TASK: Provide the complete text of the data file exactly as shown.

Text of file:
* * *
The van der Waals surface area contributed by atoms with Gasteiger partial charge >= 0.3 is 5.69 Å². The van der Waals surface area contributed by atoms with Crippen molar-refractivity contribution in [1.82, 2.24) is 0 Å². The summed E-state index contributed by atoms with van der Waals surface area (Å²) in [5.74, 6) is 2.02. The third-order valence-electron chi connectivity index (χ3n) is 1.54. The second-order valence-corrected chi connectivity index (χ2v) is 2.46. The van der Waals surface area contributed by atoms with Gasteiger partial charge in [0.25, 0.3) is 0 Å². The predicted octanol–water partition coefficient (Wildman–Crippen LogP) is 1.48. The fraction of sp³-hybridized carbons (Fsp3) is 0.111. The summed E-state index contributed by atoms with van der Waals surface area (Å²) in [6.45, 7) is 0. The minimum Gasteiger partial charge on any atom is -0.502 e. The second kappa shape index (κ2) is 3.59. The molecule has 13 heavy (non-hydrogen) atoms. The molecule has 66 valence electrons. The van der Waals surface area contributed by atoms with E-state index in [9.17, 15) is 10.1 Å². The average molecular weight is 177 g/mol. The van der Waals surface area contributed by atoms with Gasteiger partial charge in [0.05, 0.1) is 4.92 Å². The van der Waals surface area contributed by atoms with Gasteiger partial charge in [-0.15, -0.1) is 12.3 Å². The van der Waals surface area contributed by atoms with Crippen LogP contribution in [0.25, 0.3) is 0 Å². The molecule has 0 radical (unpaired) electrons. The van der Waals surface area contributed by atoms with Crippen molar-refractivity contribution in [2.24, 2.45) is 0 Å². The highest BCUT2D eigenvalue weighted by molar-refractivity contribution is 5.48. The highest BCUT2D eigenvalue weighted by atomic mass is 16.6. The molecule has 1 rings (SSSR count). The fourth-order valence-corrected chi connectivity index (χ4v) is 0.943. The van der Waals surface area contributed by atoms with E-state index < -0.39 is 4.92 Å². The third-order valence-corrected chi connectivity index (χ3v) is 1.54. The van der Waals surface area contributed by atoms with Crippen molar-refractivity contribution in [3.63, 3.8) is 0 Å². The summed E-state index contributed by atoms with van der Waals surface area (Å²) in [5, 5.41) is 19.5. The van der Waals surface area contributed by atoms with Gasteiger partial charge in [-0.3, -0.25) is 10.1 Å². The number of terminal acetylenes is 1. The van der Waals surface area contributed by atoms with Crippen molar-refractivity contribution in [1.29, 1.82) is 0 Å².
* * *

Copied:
The van der Waals surface area contributed by atoms with Gasteiger partial charge >= 0.3 is 5.69 Å². The van der Waals surface area contributed by atoms with Crippen molar-refractivity contribution in [1.82, 2.24) is 0 Å². The summed E-state index contributed by atoms with van der Waals surface area (Å²) in [5.74, 6) is 2.02. The third-order valence-electron chi connectivity index (χ3n) is 1.54. The second-order valence-corrected chi connectivity index (χ2v) is 2.46. The van der Waals surface area contributed by atoms with Gasteiger partial charge in [0.25, 0.3) is 0 Å². The predicted octanol–water partition coefficient (Wildman–Crippen LogP) is 1.48. The fraction of sp³-hybridized carbons (Fsp3) is 0.111. The summed E-state index contributed by atoms with van der Waals surface area (Å²) in [6.45, 7) is 0. The minimum Gasteiger partial charge on any atom is -0.502 e. The second kappa shape index (κ2) is 3.59. The molecule has 13 heavy (non-hydrogen) atoms. The molecule has 66 valence electrons. The van der Waals surface area contributed by atoms with E-state index in [9.17, 15) is 10.1 Å². The average molecular weight is 177 g/mol. The van der Waals surface area contributed by atoms with Gasteiger partial charge in [0.05, 0.1) is 4.92 Å². The van der Waals surface area contributed by atoms with Gasteiger partial charge in [-0.15, -0.1) is 12.3 Å². The van der Waals surface area contributed by atoms with Crippen LogP contribution in [0.25, 0.3) is 0 Å². The molecule has 0 radical (unpaired) electrons. The van der Waals surface area contributed by atoms with Crippen molar-refractivity contribution in [2.24, 2.45) is 0 Å². The highest BCUT2D eigenvalue weighted by molar-refractivity contribution is 5.48. The highest BCUT2D eigenvalue weighted by atomic mass is 16.6. The molecule has 1 rings (SSSR count). The fourth-order valence-corrected chi connectivity index (χ4v) is 0.943. The van der Waals surface area contributed by atoms with E-state index < -0.39 is 4.92 Å². The third-order valence-corrected chi connectivity index (χ3v) is 1.54. The van der Waals surface area contributed by atoms with Crippen molar-refractivity contribution in [3.63, 3.8) is 0 Å². The summed E-state index contributed by atoms with van der Waals surface area (Å²) in [5, 5.41) is 19.5. The van der Waals surface area contributed by atoms with Gasteiger partial charge in [-0.3, -0.25) is 10.1 Å². The number of terminal acetylenes is 1. The van der Waals surface area contributed by atoms with Crippen molar-refractivity contribution in [1.29, 1.82) is 0 Å².